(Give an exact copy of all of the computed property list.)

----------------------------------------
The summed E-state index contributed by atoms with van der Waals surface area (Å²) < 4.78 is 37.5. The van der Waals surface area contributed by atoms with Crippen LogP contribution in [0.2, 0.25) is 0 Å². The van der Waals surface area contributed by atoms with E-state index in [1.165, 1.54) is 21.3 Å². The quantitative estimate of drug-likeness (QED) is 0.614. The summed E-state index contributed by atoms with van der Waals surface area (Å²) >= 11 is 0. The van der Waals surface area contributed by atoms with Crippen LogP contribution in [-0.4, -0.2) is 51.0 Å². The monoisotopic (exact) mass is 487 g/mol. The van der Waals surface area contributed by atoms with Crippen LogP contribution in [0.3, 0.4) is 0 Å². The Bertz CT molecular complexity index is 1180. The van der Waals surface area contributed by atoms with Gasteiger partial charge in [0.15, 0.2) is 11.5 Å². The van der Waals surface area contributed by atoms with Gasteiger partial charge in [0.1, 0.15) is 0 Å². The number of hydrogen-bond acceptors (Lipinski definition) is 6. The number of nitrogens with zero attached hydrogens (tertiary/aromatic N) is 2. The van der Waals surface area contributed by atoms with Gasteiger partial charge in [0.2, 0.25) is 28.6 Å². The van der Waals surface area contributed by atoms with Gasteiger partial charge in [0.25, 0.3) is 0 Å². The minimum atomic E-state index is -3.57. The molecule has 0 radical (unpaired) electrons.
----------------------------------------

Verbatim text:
The summed E-state index contributed by atoms with van der Waals surface area (Å²) < 4.78 is 37.5. The van der Waals surface area contributed by atoms with Crippen LogP contribution in [0.2, 0.25) is 0 Å². The van der Waals surface area contributed by atoms with E-state index in [1.165, 1.54) is 21.3 Å². The quantitative estimate of drug-likeness (QED) is 0.614. The summed E-state index contributed by atoms with van der Waals surface area (Å²) >= 11 is 0. The van der Waals surface area contributed by atoms with Crippen LogP contribution in [-0.4, -0.2) is 51.0 Å². The monoisotopic (exact) mass is 487 g/mol. The van der Waals surface area contributed by atoms with Crippen LogP contribution in [0.3, 0.4) is 0 Å². The Bertz CT molecular complexity index is 1180. The van der Waals surface area contributed by atoms with Gasteiger partial charge in [0.15, 0.2) is 11.5 Å². The van der Waals surface area contributed by atoms with Gasteiger partial charge in [0.1, 0.15) is 0 Å². The number of hydrogen-bond acceptors (Lipinski definition) is 6. The number of nitrogens with zero attached hydrogens (tertiary/aromatic N) is 2. The van der Waals surface area contributed by atoms with Gasteiger partial charge in [0.2, 0.25) is 28.6 Å². The van der Waals surface area contributed by atoms with Gasteiger partial charge in [0.25, 0.3) is 0 Å². The minimum atomic E-state index is -3.57. The molecule has 0 radical (unpaired) electrons.